The International Atomic Energy Agency has voted to refer Iran's nuclear file to the United Nations Security Council. In this report from Washington, VOA Senior Correspondent André de Nesnera looks at the next steps facing the international community and discusses one option: a military strike against Iran.
The United States and Europe believe Iran is seeking to develop nuclear weapons. But Tehran says its program is aimed at producing fuel for peaceful, civilian purposes.
While experts may disagree on Iran's ultimate intentions, they agree that Tehran is setting up facilities that would allow it to eventually build nuclear weapons. They say Iran is approaching the point where it can produce - on a large scale - enriched uranium. Low enriched uranium can be used for civilian nuclear plants - but highly enriched uranium can be used for a nuclear bomb.
For the past several years, three European countries - Britain, Germany and France - have been negotiating with Iran. Their efforts were aimed at providing Iran with economic incentives in exchange for curtailing its uranium enrichment activities.
The talks made little progress, and in August Iran resumed uranium conversion - that is converting uranium into gas - at its Isfahan plant. On January 10, Tehran took steps to resume enrichment activities at its plant in Natanz.
For years, the International Atomic Energy Agency has been warning Iran to end its plans to enrich uranium. But Tehran's decision to re-open the Natanz plant in early January forced the IAEA to take the next step: refer Iran's nuclear file to the U.N. Security Council.
Daryl Kimball, the head of the Arms Control Association, an independent, Washington D.C.-based research organization, says the crisis has deepened between Iran and the IAEA.
"It essentially means that they have not been able to resolve it," he said. "And I think the way this would change the debate, is that this would not be so much of a technical debate about whether Iran has met its safeguards agreements, whether it is living by the letter of the law, but it will be more of a political discussion about aims and intentions. And there will also be the backdrop of the possibility of political and economic sanctions."
It is unclear when the Security Council will actually take up the Iranian nuclear issue.
"And more importantly, even if it does take it on right now, or a few months down the road, it does not mean that there will be an actual resolution or any action taken by the United Nations Security Council," said Sammy Salama, an expert on Iran with the Monterey Institute of International Studies.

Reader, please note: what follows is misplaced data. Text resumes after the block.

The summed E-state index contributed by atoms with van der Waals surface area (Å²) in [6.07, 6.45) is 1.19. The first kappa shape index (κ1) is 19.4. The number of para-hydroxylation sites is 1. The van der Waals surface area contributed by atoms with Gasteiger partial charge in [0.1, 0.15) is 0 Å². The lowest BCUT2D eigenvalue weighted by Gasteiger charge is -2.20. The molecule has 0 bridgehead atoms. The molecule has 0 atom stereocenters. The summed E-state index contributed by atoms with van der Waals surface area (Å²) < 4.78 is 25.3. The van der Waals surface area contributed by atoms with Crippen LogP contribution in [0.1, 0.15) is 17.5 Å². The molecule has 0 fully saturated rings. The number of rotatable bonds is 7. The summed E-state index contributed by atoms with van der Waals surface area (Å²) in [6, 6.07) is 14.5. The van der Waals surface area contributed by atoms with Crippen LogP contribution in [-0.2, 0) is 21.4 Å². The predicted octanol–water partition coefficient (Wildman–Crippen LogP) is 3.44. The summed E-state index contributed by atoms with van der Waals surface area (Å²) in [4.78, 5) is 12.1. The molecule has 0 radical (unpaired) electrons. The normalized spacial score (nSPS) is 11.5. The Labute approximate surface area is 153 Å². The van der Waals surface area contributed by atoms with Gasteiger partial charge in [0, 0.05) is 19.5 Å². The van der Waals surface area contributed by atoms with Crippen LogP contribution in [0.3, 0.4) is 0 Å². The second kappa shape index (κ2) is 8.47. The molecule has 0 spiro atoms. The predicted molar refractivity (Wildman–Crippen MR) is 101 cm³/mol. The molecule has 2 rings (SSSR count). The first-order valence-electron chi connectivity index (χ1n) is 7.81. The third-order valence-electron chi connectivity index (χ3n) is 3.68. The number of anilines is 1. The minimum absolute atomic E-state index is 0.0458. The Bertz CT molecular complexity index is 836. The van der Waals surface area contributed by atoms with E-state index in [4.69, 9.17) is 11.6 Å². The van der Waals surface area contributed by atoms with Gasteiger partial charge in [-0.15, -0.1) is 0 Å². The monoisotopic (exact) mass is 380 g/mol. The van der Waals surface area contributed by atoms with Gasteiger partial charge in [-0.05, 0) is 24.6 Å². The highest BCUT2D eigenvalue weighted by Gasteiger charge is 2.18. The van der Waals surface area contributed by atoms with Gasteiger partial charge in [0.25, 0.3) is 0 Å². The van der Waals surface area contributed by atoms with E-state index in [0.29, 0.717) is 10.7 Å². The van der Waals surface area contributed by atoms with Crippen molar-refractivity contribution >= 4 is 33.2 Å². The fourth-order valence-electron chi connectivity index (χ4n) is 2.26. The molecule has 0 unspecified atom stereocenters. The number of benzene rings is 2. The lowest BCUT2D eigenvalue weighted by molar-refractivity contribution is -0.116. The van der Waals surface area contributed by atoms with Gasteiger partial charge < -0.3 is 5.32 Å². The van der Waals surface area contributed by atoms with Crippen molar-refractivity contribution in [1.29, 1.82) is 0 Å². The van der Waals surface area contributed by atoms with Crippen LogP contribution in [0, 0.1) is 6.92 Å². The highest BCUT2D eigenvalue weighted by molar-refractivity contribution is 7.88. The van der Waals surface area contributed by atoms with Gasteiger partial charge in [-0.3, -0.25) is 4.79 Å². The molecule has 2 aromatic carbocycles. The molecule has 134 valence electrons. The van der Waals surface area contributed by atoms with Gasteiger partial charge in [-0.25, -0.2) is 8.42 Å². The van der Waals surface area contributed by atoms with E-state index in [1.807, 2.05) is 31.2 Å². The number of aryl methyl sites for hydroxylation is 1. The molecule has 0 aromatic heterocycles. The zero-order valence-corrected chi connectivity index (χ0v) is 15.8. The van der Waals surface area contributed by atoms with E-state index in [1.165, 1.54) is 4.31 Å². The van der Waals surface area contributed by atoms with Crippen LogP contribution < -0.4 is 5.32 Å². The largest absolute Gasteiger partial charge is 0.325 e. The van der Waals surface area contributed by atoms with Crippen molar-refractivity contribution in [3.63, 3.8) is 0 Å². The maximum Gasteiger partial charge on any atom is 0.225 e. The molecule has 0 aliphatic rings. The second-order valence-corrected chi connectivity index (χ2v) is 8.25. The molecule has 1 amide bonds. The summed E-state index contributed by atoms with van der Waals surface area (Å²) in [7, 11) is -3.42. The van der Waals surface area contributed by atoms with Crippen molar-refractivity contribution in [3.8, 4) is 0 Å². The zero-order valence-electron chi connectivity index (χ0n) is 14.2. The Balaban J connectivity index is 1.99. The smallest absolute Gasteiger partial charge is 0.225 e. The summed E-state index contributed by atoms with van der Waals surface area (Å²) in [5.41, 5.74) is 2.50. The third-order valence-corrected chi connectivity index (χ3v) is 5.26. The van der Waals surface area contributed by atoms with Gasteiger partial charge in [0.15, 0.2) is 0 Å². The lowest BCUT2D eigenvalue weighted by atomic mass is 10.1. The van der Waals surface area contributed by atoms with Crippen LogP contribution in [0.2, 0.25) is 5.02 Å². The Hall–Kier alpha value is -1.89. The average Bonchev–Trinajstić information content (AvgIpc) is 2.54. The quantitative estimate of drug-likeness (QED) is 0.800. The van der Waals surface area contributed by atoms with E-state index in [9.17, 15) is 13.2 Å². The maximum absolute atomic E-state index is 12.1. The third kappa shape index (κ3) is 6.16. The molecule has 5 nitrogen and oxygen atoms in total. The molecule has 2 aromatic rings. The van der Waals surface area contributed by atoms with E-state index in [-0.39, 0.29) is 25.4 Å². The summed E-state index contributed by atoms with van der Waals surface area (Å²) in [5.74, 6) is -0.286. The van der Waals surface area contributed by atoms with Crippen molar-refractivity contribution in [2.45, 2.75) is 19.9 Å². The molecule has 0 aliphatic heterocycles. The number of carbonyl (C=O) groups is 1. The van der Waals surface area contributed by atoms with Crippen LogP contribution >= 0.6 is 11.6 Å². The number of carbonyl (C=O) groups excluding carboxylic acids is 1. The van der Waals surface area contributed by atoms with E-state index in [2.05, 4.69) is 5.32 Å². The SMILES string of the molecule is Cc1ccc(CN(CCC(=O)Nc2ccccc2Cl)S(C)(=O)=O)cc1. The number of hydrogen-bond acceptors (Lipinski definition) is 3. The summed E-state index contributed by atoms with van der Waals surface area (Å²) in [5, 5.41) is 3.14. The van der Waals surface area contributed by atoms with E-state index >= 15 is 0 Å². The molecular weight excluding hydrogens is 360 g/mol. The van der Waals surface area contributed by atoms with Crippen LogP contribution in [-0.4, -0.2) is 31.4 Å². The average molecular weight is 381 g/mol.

The U.S. and other members of the U.N. body said any decision by the Council should await a report by the IAEA Director to the organization's next meeting, scheduled March 6.
But Iran was quick to respond to the IAEA's referral. It said it would proceed to enrich uranium and end all surprise U.N. inspections of its nuclear facilities.
Experts agree the escalation of the crisis could increase tensions even more and inflame the rhetoric on all sides. Some Israeli and American politicians - as well as some Bush administration officials - have talked about keeping all options open - in other words reserving the right to use military force against Iran.
Speaking in London January 30, Secretary of State Condoleezza Rice talked about the military option.
"As to military issues, we have said that it is not on the agenda, because we believe that there is a lot of life left in the diplomacy," she said. "There is a diplomatic solution for the taking. After all, going to the Security Council is not the end of diplomacy, it is just diplomacy in a different, more robust context. But the president of the United States doesn't take his options off the table. And frankly I do not think people should want the president of the United States to take his options off the table."
For his part, Secretary of Defense Donald Rumsfeld told German newspaper Handelsblatt that the option of military strikes against Iran should be kept open.
Daryl Kimball, from the Arms Control Association, says talking about military strikes could have a negative effect.
"I think it is extremely premature and I think it is counterproductive for politicians in parliaments or Congress and even in the governments of Israel or the United States to be talking openly of military options, because this only feeds the security paranoia of those in Iran who believe that the pursuit of the nuclear weapons option is needed in order to deter such attacks," he said.
Many experts say the international community faces some crucial decisions in the next few weeks and months as it tries to persuade Iran to forego its uranium enrichment program. They say - whether it is diplomacy or diplomacy backed by sanctions with ultimately, the threat of military force - each option must be carefully weighed in order to minimize the chances for the crisis to spin out of control.
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